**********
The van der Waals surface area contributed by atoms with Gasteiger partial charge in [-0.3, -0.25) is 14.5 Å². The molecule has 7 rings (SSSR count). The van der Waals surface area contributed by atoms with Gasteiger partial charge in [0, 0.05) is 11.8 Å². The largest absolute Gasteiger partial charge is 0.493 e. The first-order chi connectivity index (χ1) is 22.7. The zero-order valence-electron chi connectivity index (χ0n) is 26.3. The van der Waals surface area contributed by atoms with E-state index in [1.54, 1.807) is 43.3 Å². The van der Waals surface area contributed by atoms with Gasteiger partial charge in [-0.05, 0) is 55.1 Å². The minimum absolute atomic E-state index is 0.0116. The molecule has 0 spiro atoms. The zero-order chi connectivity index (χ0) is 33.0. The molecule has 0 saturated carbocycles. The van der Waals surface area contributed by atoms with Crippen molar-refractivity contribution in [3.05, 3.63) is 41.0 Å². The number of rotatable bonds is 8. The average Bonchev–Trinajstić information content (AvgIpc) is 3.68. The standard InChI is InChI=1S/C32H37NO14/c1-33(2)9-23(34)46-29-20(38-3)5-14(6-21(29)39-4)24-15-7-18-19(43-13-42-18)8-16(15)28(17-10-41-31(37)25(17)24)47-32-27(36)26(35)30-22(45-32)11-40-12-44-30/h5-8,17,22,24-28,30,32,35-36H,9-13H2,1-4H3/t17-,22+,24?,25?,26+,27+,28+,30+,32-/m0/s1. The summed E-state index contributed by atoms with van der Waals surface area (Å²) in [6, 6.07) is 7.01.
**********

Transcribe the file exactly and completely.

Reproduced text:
The van der Waals surface area contributed by atoms with Gasteiger partial charge in [-0.3, -0.25) is 14.5 Å². The molecule has 7 rings (SSSR count). The van der Waals surface area contributed by atoms with Gasteiger partial charge in [0, 0.05) is 11.8 Å². The largest absolute Gasteiger partial charge is 0.493 e. The first-order chi connectivity index (χ1) is 22.7. The zero-order valence-electron chi connectivity index (χ0n) is 26.3. The van der Waals surface area contributed by atoms with E-state index in [1.54, 1.807) is 43.3 Å². The van der Waals surface area contributed by atoms with Gasteiger partial charge in [-0.05, 0) is 55.1 Å². The minimum absolute atomic E-state index is 0.0116. The molecule has 0 spiro atoms. The zero-order chi connectivity index (χ0) is 33.0. The molecule has 0 saturated carbocycles. The van der Waals surface area contributed by atoms with Crippen molar-refractivity contribution in [3.05, 3.63) is 41.0 Å². The number of rotatable bonds is 8. The average Bonchev–Trinajstić information content (AvgIpc) is 3.68. The standard InChI is InChI=1S/C32H37NO14/c1-33(2)9-23(34)46-29-20(38-3)5-14(6-21(29)39-4)24-15-7-18-19(43-13-42-18)8-16(15)28(17-10-41-31(37)25(17)24)47-32-27(36)26(35)30-22(45-32)11-40-12-44-30/h5-8,17,22,24-28,30,32,35-36H,9-13H2,1-4H3/t17-,22+,24?,25?,26+,27+,28+,30+,32-/m0/s1. The summed E-state index contributed by atoms with van der Waals surface area (Å²) in [6, 6.07) is 7.01.